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Toasting the End

Self-isolation isn't unusual for this blind woman, but she is anxious to be with others again

By Mary Hiland

The gurgle of most of a bottle of margarita mix as I poured it down the drain might have caused extreme remorse for those who love a cocktail before dinner. But for me, it meant a wave of sadness, but not because of the waste of a perfectly good adult beverage.

It was the realization that my plans for having it on hand for unexpected company were just a pipe dream. There would be no company, expected or not.

Abstract illustration, Telling Our Stories, Toasting the End
Credit: John Gilman

From the moment I heard that COVID-19 had invaded the world, I made the decision to keep myself and my friends and family as safe as possible. If that meant self-isolation, then that's the way life would be for the duration.

Although I am totally blind, I don't mind living alone. As an only child, I spent many hours entertaining myself, alone. I had friends in the neighborhood and at school, but if they were not available to play from time to time, I found plenty of ways to occupy myself in the afternoons until my working parents returned.

Life as a single blind woman who lives alone prepared me well for social distancing.

As a pre-teen, I spent my share of hours on the phone and in front of "The Mickey Mouse Club," alone. As a teen, I studied dance with the fervor of a prima ballerina and would spend hours in our basement studio, practicing for a dream career in dance, alone.


Later, as a wife and mother of a son and daughter, I felt fulfilled with my busy household. Yet, after each child left for independence, and my husband and I dissolved our marriage, I found myself alone again, but not unhappy.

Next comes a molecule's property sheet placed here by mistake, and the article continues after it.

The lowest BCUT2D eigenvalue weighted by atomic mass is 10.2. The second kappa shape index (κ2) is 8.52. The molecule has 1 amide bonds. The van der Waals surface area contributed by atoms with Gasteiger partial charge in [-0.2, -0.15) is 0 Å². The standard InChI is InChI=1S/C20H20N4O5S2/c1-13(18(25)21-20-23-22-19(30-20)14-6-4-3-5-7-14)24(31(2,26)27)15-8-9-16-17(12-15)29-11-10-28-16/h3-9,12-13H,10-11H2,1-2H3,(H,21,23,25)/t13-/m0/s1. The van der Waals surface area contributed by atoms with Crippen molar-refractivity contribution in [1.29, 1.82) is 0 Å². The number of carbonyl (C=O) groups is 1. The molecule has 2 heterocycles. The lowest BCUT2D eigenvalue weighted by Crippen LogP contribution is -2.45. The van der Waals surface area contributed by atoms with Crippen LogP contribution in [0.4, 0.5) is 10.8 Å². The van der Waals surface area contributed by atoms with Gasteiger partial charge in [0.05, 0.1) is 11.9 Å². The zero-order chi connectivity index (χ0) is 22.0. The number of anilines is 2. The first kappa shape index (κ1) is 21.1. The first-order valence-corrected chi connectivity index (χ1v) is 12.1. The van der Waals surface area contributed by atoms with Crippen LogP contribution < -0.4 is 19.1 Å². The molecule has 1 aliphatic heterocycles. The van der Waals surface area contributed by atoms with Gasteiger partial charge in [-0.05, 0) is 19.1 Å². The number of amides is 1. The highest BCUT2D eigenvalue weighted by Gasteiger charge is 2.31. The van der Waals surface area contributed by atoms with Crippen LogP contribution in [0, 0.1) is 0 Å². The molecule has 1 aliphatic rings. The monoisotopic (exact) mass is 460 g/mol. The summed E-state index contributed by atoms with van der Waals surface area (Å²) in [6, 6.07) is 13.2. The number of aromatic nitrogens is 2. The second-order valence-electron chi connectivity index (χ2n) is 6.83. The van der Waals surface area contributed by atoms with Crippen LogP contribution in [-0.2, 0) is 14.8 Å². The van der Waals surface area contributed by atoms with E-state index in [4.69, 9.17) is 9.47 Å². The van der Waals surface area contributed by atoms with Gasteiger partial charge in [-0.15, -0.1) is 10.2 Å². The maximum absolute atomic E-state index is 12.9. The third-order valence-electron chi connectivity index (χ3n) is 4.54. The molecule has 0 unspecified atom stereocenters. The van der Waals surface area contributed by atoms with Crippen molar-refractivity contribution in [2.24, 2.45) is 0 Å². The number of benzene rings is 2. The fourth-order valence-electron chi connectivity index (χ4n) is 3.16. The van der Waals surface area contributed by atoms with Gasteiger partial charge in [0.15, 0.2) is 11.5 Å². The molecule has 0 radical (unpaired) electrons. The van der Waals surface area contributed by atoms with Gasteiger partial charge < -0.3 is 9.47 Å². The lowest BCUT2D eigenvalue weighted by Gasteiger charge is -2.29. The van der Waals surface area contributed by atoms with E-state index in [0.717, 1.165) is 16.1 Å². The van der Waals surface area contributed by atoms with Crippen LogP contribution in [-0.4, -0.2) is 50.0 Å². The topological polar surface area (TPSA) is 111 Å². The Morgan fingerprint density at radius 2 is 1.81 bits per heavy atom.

Then, enter the pandemic. Self-imposed isolation came naturally. Previously, except for an occasional lunch out, a meeting, doctors' appointments or church, my days had been spent alone with only the company of my guide dog.

Life as a single blind woman who lives alone prepared me well for social distancing. Now my days are filled with correspondence via email, listening to talking books, meetings via Zoom and cleaning out closets.

I am blessed to have a friend who takes us to a park once a week to hike through woods, to break the monotony of solitude and just walking around the neighborhood.

Even keeping our distance and wearing masks, having a flesh and blood person to be with, rather than a voice on a screen, is a treat. I pray that someday soon, I'll buy another bottle of something fun, and we'll celebrate by ripping off our masks and enjoying it together.

Telling Our Stories contributor Mary Hiland
Mary Hiland, 75, of Columbus, Ohio, is totally blind and lives alone with her Seeing Eye Dog, Dora (pictured in the photo with her). Mary is the mother of two and a grandmother of five. She writes a blog called Seeing It My Way. Mary says that writing this story made her realize why “social distancing and sheltering in place has not necessarily been a hardship” for her. “I hope it helps those who are experiencing sadness or depression because of having to shelter in place," she adds.
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